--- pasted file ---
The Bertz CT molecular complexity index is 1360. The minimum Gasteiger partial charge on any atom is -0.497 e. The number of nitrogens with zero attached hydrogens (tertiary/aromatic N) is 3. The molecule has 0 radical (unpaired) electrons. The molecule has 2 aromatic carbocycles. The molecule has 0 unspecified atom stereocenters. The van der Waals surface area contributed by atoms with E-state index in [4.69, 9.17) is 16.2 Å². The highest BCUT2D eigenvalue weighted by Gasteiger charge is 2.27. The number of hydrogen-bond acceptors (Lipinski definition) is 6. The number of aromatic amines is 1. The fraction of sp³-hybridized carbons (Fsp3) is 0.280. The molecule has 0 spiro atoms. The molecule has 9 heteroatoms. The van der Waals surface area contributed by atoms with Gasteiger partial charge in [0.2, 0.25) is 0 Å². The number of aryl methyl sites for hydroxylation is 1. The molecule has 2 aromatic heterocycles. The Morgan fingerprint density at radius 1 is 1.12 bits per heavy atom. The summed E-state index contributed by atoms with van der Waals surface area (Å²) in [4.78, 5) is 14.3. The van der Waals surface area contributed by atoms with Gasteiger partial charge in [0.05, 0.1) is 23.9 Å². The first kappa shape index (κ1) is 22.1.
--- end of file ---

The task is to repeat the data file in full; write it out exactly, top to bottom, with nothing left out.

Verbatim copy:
The Bertz CT molecular complexity index is 1360. The minimum Gasteiger partial charge on any atom is -0.497 e. The number of nitrogens with zero attached hydrogens (tertiary/aromatic N) is 3. The molecule has 0 radical (unpaired) electrons. The molecule has 2 aromatic carbocycles. The molecule has 0 unspecified atom stereocenters. The van der Waals surface area contributed by atoms with E-state index in [4.69, 9.17) is 16.2 Å². The highest BCUT2D eigenvalue weighted by Gasteiger charge is 2.27. The number of hydrogen-bond acceptors (Lipinski definition) is 6. The number of aromatic amines is 1. The fraction of sp³-hybridized carbons (Fsp3) is 0.280. The molecule has 0 spiro atoms. The molecule has 9 heteroatoms. The van der Waals surface area contributed by atoms with Gasteiger partial charge in [0.2, 0.25) is 0 Å². The number of aryl methyl sites for hydroxylation is 1. The molecule has 2 aromatic heterocycles. The Morgan fingerprint density at radius 1 is 1.12 bits per heavy atom. The summed E-state index contributed by atoms with van der Waals surface area (Å²) in [4.78, 5) is 14.3. The van der Waals surface area contributed by atoms with Gasteiger partial charge in [0.05, 0.1) is 23.9 Å². The first kappa shape index (κ1) is 22.1.